Integrated health and social care has featured in policies across England for the past two decades (Wilson et al, 2015). This is because joined-up services have and continue to be viewed as the primary way to simultaneously reduce duplication, improve service outcomes and achieve fiscal savings (Wilson et al, 2015; Naylor et al, 2016). This is particularly pertinent in the current policy environment, with the NHS and social care system under increasing strain to meet financial and performance-related targets (Alderwick et al, 2016).
In the past three years, the movement toward integrated health and social care has evolved. In 2014, arms-length bodies for the NHS published the Five Year Forward View (NHS, 2014). This outlines three core challenges for the NHS:
- The health and wellbeing gap
- The care and quality gap
- The funding and efficiency gap
The Five Year Forward View (FYFV) covers the period between 2016 and 2021. It aims to deliver new ways of working to meet the challenges outlined above and provide better outcomes for service users and communities (NHS Confederation, 2016). Following publication of the FYFV, NHS England and national partners launched the New Models of Care programme in January 2015. This aims to support delivery of the FYFV with 50 ‘Vanguard’ sites piloting joined-up working between local health and social care providers (NHS, 2015a; NHS, 2015b).
The drive toward integrated care was then further boosted in December 2015. This marked the publication of NHS planning guidance for 2016-2017, which included a requirement for local areas to develop a Sustainability and Transformation Plan to accelerate implementation of the FYFV (NHS, 2015c). 44 unique geographical areas, encompassing all of England, were tasked with developing a Sustainability and Transformation Plan to outline how local services would integrate in the next 5 years. Initial plans were published between October and December 2016 and are publically available (NHS, 2017a).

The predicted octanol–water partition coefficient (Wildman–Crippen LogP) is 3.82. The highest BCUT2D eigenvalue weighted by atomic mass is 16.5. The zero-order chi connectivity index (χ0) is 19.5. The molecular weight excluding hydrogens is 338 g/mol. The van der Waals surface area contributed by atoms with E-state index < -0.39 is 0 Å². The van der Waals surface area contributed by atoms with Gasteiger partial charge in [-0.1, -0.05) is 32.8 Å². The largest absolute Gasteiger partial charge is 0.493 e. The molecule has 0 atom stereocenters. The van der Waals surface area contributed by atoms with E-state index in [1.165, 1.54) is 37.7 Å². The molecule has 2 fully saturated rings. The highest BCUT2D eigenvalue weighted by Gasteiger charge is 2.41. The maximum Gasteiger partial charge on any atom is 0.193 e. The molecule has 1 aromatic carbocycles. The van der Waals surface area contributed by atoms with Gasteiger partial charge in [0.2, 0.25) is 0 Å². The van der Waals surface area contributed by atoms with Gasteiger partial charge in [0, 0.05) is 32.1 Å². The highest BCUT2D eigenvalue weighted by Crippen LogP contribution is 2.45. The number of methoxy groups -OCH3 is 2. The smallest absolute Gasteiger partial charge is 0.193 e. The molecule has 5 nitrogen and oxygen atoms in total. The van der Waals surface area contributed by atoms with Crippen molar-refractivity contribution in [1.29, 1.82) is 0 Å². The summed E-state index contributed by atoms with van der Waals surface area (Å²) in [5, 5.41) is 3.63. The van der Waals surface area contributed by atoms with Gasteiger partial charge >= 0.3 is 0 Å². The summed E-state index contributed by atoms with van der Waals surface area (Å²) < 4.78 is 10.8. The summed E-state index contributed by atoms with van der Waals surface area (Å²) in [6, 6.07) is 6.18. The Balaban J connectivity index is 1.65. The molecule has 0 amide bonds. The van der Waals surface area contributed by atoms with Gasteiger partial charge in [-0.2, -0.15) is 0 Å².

Following this, the Next Steps on the NHS Five Year Forward View was published in March 2017. This document states that Sustainability and Transformation Partnerships (STPs) will be the main vehicle for integrated health and care. STPs are a forum for health, social care and local government leaders to plan integrated service provision. However, STPs are not statutory bodies. Therefore, the established structure supplements rather than replaces the accountabilities of the bodies involved (NHS, 2017b). It is of note that STPs do not replace Vanguards and the planning framework is intended to facilitate the spreading of new care models (NHS, 2016a). NHS England envisions that STPs could become Accountable Care Systems that will work as an integrated system at a local level (NHS, 2017b)
Lastly, it is important to note that within the nine ‘must do’s’ for the period between 2017 and 2019 is an explicit requirement for all local areas implementing the FYFV to maintain a two-thirds diagnosis rate for dementia and have due regard for NHS guidance on improving post-diagnostic support (NHSE and NHS Improvement, 2016). This focus on dementia is interlinked with the sustainability and transformation process and continues to implement the Prime Minister’s challenge set in March 2015 to make England the best country in the world for dementia care and support by 2020 (Department of Health, 2015).